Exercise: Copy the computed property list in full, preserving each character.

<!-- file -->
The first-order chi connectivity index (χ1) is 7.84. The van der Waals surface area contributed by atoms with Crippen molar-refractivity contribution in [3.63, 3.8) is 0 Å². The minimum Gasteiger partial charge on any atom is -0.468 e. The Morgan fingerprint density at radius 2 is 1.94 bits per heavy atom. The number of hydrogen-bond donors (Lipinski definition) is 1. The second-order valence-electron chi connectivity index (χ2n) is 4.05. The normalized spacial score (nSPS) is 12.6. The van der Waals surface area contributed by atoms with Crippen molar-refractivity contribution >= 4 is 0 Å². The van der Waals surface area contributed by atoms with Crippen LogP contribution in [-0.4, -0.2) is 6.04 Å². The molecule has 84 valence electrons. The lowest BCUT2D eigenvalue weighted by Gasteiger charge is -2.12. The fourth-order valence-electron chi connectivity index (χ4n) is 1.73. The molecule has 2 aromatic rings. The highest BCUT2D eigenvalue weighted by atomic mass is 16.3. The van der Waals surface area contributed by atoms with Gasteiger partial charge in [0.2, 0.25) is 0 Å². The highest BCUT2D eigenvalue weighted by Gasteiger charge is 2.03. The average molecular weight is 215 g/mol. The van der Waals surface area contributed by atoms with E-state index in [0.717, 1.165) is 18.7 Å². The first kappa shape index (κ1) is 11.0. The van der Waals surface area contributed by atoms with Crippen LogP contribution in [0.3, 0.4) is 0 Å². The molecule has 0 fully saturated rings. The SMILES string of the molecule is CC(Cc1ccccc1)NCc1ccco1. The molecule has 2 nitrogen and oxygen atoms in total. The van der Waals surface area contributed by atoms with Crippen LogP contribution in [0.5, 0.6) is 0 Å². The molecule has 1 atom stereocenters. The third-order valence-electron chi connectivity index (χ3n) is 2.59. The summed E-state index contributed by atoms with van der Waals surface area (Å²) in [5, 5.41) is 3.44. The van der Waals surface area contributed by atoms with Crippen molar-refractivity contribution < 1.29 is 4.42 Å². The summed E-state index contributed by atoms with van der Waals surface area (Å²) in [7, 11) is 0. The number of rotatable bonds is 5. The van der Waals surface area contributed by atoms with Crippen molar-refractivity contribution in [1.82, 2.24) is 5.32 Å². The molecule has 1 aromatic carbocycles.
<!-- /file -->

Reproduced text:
The first-order chi connectivity index (χ1) is 7.84. The van der Waals surface area contributed by atoms with Crippen molar-refractivity contribution in [3.63, 3.8) is 0 Å². The minimum Gasteiger partial charge on any atom is -0.468 e. The Morgan fingerprint density at radius 2 is 1.94 bits per heavy atom. The number of hydrogen-bond donors (Lipinski definition) is 1. The second-order valence-electron chi connectivity index (χ2n) is 4.05. The normalized spacial score (nSPS) is 12.6. The van der Waals surface area contributed by atoms with Crippen molar-refractivity contribution >= 4 is 0 Å². The van der Waals surface area contributed by atoms with Crippen LogP contribution in [-0.4, -0.2) is 6.04 Å². The molecule has 84 valence electrons. The lowest BCUT2D eigenvalue weighted by Gasteiger charge is -2.12. The fourth-order valence-electron chi connectivity index (χ4n) is 1.73. The molecule has 2 aromatic rings. The highest BCUT2D eigenvalue weighted by atomic mass is 16.3. The van der Waals surface area contributed by atoms with Gasteiger partial charge in [0.2, 0.25) is 0 Å². The highest BCUT2D eigenvalue weighted by Gasteiger charge is 2.03. The average molecular weight is 215 g/mol. The van der Waals surface area contributed by atoms with E-state index in [0.717, 1.165) is 18.7 Å². The first kappa shape index (κ1) is 11.0. The van der Waals surface area contributed by atoms with Crippen LogP contribution in [0.3, 0.4) is 0 Å². The molecule has 0 fully saturated rings. The SMILES string of the molecule is CC(Cc1ccccc1)NCc1ccco1. The molecule has 2 nitrogen and oxygen atoms in total. The van der Waals surface area contributed by atoms with Crippen LogP contribution in [0.5, 0.6) is 0 Å². The molecule has 1 atom stereocenters. The third-order valence-electron chi connectivity index (χ3n) is 2.59. The summed E-state index contributed by atoms with van der Waals surface area (Å²) in [5, 5.41) is 3.44. The van der Waals surface area contributed by atoms with Crippen molar-refractivity contribution < 1.29 is 4.42 Å². The summed E-state index contributed by atoms with van der Waals surface area (Å²) in [7, 11) is 0. The number of rotatable bonds is 5. The van der Waals surface area contributed by atoms with Crippen molar-refractivity contribution in [1.82, 2.24) is 5.32 Å². The molecule has 1 aromatic carbocycles.